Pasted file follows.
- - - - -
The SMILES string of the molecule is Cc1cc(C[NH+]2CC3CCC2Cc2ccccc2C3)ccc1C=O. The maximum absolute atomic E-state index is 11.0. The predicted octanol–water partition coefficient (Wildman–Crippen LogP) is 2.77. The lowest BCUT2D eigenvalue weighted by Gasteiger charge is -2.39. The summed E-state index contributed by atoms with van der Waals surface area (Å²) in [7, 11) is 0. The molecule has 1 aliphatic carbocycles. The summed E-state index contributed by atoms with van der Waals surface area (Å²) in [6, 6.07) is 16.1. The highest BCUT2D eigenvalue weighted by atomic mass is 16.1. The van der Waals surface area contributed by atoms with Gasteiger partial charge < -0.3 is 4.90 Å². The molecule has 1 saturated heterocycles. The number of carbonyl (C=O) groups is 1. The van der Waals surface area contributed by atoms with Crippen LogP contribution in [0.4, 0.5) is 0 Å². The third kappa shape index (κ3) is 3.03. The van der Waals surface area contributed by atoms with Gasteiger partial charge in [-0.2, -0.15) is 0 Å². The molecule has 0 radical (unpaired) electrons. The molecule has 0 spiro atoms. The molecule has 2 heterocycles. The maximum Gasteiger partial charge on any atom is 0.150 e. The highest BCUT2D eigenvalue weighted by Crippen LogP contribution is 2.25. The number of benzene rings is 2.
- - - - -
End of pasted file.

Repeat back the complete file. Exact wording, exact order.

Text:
The SMILES string of the molecule is Cc1cc(C[NH+]2CC3CCC2Cc2ccccc2C3)ccc1C=O. The maximum absolute atomic E-state index is 11.0. The predicted octanol–water partition coefficient (Wildman–Crippen LogP) is 2.77. The lowest BCUT2D eigenvalue weighted by Gasteiger charge is -2.39. The summed E-state index contributed by atoms with van der Waals surface area (Å²) in [7, 11) is 0. The molecule has 1 aliphatic carbocycles. The summed E-state index contributed by atoms with van der Waals surface area (Å²) in [6, 6.07) is 16.1. The highest BCUT2D eigenvalue weighted by atomic mass is 16.1. The van der Waals surface area contributed by atoms with Gasteiger partial charge < -0.3 is 4.90 Å². The molecule has 1 saturated heterocycles. The number of carbonyl (C=O) groups is 1. The van der Waals surface area contributed by atoms with Crippen LogP contribution in [0.4, 0.5) is 0 Å². The third kappa shape index (κ3) is 3.03. The van der Waals surface area contributed by atoms with Gasteiger partial charge in [-0.2, -0.15) is 0 Å². The molecule has 0 radical (unpaired) electrons. The molecule has 0 spiro atoms. The molecule has 2 heterocycles. The maximum Gasteiger partial charge on any atom is 0.150 e. The highest BCUT2D eigenvalue weighted by Crippen LogP contribution is 2.25. The number of benzene rings is 2.